Life tends to present itself as a series of seasons. Some characterized by career success, some by personal growth, and others by something else entirely. Whatever season I’m in now, it hasn’t been the easiest for any of my side projects.
The Get Open student mentors hip initiative was a total flop. The rubber hit the road in the pilot and the model just broke down. Communication stopped after a few emails. It was a limited, perhaps foolish idea. But I don’t regret trying it. And to say that Depend On has hit a wall is a bit of an understatement. I’m still having continual issues with version number comparison aside from the multitude of other things needed for MVP, and trying to open source a significant portion of the application without just open sourcing the entire thing turned out to be more of a nightmare than I first imagined because it made my build pipeline five degrees more complex. Just looking at the code seems to paralyze me these days.
I’ve done some good things under the Georgia Open Data Project imprint. They’re just things that nobody else is particularly interested in, which is unfortunate. The functionality of my GAODP projects is about what you can expect of most things that only have a single person with a full time job on the side doing: minimal. And unfortunately, though there have been some good small wins on Lift recently I haven’t gotten the itch to dig into it recently. There are some things I’d like to see done, and have speculated about how to do them, but finding the energy to do so these days has been harder than I recall in recent history.
I wrote last summer about the Economies of Scaling Back and the importance of maintaining a balance between all the things you want to do and still having a life. Maybe I failed to scale back enough things or scale back soon enough and am now going to have to tolerate a period of burn out. Or maybe it’s something else entirely – I do have a notorious history of being incredibly lethargic when the weather gets cold. And man has it been cold recently. I do my best to take it as it comes, but verily my Type-A frustration at myself for not being able to do more is easier to deal with one some days than others.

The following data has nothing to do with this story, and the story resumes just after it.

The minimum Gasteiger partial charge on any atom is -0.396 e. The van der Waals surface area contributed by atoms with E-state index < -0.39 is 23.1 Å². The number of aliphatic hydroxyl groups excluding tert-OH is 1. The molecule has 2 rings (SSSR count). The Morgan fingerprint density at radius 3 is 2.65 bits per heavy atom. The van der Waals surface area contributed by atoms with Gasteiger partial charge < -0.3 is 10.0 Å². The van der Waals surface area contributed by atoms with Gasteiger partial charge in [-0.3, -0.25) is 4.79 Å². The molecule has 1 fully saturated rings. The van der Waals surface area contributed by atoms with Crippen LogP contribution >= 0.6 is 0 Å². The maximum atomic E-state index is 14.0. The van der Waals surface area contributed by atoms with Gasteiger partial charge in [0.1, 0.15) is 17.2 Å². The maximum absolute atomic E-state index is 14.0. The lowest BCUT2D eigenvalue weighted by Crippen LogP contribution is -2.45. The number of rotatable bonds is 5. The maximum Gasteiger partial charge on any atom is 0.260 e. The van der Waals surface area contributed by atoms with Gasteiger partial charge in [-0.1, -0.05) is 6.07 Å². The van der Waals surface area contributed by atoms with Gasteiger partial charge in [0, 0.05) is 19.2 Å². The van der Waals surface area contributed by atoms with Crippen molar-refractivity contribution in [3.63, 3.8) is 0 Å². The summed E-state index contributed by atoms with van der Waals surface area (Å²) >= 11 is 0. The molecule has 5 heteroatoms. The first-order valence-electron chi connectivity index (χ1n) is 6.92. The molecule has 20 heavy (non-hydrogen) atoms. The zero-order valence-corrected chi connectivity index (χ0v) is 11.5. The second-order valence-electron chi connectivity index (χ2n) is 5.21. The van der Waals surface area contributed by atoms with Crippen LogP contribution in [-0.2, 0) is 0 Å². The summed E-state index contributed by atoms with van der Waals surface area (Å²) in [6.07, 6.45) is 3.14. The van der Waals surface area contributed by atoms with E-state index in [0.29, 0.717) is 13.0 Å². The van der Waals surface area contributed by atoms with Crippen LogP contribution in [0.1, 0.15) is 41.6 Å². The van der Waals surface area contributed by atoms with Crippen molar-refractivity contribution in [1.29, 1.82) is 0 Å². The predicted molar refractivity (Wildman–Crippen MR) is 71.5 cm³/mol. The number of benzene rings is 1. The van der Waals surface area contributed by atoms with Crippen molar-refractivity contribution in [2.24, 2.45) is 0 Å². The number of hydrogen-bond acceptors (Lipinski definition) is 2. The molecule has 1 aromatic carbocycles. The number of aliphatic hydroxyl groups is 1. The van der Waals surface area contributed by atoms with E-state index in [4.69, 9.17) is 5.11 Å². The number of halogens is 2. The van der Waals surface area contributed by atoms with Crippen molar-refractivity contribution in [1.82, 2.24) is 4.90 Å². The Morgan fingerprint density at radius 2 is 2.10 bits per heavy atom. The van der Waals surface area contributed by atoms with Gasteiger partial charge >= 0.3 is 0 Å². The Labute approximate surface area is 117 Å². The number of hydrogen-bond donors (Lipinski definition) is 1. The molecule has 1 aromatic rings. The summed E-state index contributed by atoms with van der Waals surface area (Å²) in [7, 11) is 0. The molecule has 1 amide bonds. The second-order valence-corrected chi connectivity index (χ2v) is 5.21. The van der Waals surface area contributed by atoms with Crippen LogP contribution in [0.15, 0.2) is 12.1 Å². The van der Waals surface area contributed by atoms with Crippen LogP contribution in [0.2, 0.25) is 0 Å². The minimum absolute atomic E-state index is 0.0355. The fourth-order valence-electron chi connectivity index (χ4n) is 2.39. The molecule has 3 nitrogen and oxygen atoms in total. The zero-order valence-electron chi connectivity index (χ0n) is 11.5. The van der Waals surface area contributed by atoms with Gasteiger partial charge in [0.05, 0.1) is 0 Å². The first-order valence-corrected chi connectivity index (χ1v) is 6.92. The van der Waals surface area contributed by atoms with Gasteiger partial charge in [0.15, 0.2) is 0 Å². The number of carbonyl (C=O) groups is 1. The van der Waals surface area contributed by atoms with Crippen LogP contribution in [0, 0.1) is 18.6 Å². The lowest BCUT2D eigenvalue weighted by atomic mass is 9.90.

But I’m sure you’re wondering: why am I typing this into a box with the intent of sharing it with the Internet?
I know there are a lot of folks that are interested in Depend On, and on some level I feel as though I owe you all an explanation as to why nothing has happened lately. But more important than that, I think that we – as the people on the front lines of the technology industry – commit a travesty in how we represent our work sometimes and that’s reinforced when people don’t say “Hey I love what I do, but I haven’t been able to like it as much as normal recently.”
Believe me when I say it: I love coding. I love technology. There’s no feeling quite like the rubber hitting the road and pulling off some magic for a real person. It’s what I would be doing even if I couldn’t do it full time as my job. But I go through periods – months sometimes – where I come home at the end of the day and the last thing I want to look at is a line of code. I get these big great ideas, spend a lot of money to start making them happen, and then halfway through it’s as if my brain decides it was never interested in it in the first place and getting an ounce of productive work done on it becomes about as easy as pushing an F-350 truck up a hill by yourself. (And yes, I’m aware that my southerner is showing with that choice of mental picture.)
It could be the case that this experience is entirely unique to me, though I doubt it. So if anyone tells you that if you learn to code your life will be awesome because really you just get to do what you love all the time, they’re telling you the truth. But let me disabuse you of any mental picture of being Super Coding Machine™ that lives, breathes, and eats code and never gets tired of coding code all the code day long. Because just like everyone else there are weeks and months on end where even though I’m doing what I love I find myself lacking that spark that drives me to push it to the next level.
In spite of this rut, for lack of a better term, I’m still going to get up tomorrow and put everything I can into my day job and be so thankful that I have the privilidge of doing so. And that’s a bit of why I still say that I love coding: I’m still thankful to be doing it even in the seasons it’s not as likeable / interesting / insert positive adjective here as it was a few months ago. And I do that knowing that it will be that again for me before too long. These things are always cyclical. C’est la vie. But it might be a bit before you see a lot of side work from me.
So, what’s next?
Well I know better than to try and force things when I’m not in the state of mind to do them well. I imagine I’m going to be buying some books that have been sitting on my waiting list for awhile. I’ll probably still be tinkering around with GAODP, so if you have an interest in helping to make Georgia’s Data more accessible hit me up on Twitter (@farmdawgnation). Some extra interest would definately help kick up my momentum on that. I’m also going to spend some more time writing than I have in recent months, so hopefully this blog will be getting some more love, too.
I would love to hear your experiences with what I’ve talked about in this post. Have you experienced these cycles like me or are you the Super Coding Machine™ that I made a bit of fun of earlier in the post?
Until next time, folks.